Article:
Hailing from districts in Lea County, two representatives and one state senator voted against the bill that will provide payments totaling $500 for individual New Mexican adults or $1,000 per New Mexican households.
In a decisive 35-1 Senate vote, with Sen. David Gallegos, R-Eunice, the sole dissenter, the Democratic-sponsored bill went to to Democrat Gov. Michelle Lujan Grisham, who called the special session for that purpose. Opponents of the bill said the move is political theater designed to “buy votes” in Lujan Grisham’s re-election bid.
The House voted 51-13 with broad support from Democrats and a scattering of Republicans, with Rep. Larry Scott, R-Hobbs, and Rep. Randall Pettigrew, R-Lovington, among those voting no.
Sen. Gay Kernan, R-Hobbs, voted yes, noting the state has the money and should return some of it to the residents.
The package will distribute nearly $700 million to adult residents of all income levels, including undocumented immigrants and elderly people who don’t usually file taxes due to little or no income.
“There are quite a few things I just didn’t like in that bill,” Sen. Gallegos told the News-Sun. “For instance, if a farmer has a monthly fuel bill for his diesel of $45,000 and I have a $300 a month fuel bill, he and I get the same amount.’
Additionally, the senator said he felt it wrong that the hundreds of individuals who work in the oilfield and live in “man camps” in Lea County for 185 days of the year would get the same payments as permanent residents.
Gallegos said the plan to send separate checks around the time of the upcoming primary and general elections rubbed him wrong.
“How much more do you need to see to see it’s just all about votes?” Gallegos asked. “I never did get an answer why they had to cut two checks, except it comes in the mail and says Gov. Lujan Grisham. Everything I saw just made this hard to swallow.”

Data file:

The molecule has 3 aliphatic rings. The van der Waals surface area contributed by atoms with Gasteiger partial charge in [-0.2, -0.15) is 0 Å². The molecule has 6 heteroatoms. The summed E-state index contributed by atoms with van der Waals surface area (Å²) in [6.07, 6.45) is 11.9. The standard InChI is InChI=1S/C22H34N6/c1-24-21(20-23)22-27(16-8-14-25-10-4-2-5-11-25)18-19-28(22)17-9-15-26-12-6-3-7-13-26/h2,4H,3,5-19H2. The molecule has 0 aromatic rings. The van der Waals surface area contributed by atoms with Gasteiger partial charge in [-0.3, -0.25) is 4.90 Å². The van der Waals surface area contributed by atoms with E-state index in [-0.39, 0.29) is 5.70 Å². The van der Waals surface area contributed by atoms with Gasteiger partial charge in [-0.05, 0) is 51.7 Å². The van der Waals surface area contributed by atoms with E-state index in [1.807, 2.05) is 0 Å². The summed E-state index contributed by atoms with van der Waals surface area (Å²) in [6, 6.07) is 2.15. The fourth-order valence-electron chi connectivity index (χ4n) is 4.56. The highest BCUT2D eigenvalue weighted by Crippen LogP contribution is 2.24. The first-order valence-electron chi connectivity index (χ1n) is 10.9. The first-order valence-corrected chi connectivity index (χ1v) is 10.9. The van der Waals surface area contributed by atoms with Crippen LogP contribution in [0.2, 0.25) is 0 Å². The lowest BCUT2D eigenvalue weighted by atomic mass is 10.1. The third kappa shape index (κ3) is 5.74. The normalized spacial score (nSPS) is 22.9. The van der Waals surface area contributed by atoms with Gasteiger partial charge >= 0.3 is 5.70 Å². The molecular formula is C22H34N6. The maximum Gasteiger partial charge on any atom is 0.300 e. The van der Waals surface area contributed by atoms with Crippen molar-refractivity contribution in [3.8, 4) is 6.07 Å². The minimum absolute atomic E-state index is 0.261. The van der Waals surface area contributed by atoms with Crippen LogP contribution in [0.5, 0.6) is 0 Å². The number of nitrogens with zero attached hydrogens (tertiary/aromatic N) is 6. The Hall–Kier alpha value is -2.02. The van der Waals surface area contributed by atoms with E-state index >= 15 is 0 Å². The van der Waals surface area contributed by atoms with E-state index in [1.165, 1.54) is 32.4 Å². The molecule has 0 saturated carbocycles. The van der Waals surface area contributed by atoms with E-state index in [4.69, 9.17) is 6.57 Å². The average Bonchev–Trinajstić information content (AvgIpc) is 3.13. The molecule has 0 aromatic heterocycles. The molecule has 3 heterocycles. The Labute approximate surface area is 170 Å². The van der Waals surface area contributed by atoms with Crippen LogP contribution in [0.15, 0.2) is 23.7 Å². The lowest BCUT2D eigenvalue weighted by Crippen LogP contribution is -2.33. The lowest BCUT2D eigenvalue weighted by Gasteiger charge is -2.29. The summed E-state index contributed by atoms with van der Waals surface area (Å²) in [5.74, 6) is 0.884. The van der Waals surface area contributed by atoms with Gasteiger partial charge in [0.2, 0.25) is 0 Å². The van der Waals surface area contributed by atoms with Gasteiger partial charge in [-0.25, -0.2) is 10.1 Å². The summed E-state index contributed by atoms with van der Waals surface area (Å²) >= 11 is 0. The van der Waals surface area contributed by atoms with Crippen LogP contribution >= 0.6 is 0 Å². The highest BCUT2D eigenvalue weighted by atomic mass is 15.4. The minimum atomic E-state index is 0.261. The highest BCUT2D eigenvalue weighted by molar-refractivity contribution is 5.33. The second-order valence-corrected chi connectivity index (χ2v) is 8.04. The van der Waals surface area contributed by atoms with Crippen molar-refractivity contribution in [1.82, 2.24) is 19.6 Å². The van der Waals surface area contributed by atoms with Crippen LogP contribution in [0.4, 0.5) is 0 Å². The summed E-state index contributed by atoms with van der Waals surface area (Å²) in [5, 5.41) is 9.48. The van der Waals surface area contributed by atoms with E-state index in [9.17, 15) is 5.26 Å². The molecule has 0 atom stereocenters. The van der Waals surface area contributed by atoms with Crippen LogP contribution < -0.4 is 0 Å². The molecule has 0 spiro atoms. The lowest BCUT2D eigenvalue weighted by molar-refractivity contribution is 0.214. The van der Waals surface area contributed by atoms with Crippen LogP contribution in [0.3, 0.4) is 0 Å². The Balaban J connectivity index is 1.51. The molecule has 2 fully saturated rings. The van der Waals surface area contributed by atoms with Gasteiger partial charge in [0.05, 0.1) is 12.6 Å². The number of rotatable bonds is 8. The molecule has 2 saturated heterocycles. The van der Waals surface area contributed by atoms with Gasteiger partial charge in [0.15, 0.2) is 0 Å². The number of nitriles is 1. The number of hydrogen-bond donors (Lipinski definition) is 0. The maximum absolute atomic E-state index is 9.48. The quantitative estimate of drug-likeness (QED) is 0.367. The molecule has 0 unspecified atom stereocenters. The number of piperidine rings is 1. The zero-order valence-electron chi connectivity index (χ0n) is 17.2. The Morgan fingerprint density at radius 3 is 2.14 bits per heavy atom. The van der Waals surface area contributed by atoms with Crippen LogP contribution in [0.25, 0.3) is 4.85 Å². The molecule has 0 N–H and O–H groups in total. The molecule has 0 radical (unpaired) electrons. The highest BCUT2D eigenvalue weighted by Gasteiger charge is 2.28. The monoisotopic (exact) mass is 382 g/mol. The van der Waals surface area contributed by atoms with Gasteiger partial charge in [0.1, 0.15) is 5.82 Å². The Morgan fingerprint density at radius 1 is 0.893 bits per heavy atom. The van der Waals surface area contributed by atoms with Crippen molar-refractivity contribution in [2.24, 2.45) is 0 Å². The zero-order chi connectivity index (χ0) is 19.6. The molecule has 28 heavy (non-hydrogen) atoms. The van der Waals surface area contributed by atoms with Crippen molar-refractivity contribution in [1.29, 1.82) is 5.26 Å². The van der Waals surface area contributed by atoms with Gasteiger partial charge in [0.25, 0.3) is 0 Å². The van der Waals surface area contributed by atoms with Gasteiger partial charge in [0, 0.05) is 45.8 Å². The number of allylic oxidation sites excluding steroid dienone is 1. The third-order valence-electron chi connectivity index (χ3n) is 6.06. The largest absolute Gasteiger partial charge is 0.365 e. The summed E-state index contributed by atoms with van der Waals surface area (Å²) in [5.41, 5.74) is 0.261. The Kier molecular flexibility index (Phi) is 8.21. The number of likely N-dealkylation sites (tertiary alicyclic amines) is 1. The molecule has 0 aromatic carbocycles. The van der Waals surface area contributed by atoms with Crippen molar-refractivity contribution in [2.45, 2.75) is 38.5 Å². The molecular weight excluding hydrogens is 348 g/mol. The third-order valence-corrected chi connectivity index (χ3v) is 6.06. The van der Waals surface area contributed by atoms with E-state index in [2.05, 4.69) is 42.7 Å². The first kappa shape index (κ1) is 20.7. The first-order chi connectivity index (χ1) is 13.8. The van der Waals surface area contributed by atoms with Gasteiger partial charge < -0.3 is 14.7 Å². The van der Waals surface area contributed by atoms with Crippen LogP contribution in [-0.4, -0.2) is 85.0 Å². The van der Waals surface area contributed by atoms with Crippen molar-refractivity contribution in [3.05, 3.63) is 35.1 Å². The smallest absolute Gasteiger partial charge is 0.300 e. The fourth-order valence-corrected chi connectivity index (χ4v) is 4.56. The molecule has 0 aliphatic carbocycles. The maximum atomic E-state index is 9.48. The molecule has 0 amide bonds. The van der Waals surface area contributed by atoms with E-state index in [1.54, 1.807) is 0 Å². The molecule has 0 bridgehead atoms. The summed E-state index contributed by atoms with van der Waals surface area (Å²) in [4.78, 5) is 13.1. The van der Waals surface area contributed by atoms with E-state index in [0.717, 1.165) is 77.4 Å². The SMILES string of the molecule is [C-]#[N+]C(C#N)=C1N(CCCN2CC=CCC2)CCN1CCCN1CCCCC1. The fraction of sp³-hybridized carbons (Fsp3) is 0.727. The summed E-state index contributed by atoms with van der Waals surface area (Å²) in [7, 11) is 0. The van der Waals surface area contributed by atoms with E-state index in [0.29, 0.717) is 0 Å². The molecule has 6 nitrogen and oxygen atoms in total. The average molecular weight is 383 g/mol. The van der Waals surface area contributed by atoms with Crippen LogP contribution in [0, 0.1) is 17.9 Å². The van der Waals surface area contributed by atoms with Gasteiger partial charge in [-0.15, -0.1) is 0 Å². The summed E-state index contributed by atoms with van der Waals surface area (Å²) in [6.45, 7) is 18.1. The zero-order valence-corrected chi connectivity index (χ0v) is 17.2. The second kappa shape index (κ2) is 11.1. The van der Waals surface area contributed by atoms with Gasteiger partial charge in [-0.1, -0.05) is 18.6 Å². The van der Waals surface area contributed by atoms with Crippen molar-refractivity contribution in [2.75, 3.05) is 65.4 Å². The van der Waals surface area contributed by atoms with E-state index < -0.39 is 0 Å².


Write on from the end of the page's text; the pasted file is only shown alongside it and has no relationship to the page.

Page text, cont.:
Gallegos concluded, “I think people need the money because they’re having a hard time paying for things, but I think we chose to do it in a way that we have winners and losers.”
Rep. Scott agreed with Gallegos’ conclusion the session was about elections.
“I can very safely say this was purely and simply a vote-buying exercise,” Scott said.
Scott pointed out the concept of rebates was a misnomer and the argument against the bill based on the state constitution’s anti-donation clause carried merit.
“They’re not really rebates because if you’ve declined to file a tax return, they’re simply payments,” Rep. Scott said. “As it turns out, the anti-donation clause is very fluid. It only comes up when there’s legislation the Democrats are not interested in passing.”
With regard to returning funds to the public, Scott continued, “This was a tough one for me. Any time you can put $1,000 back in the pocket of a family, that’s a good thing.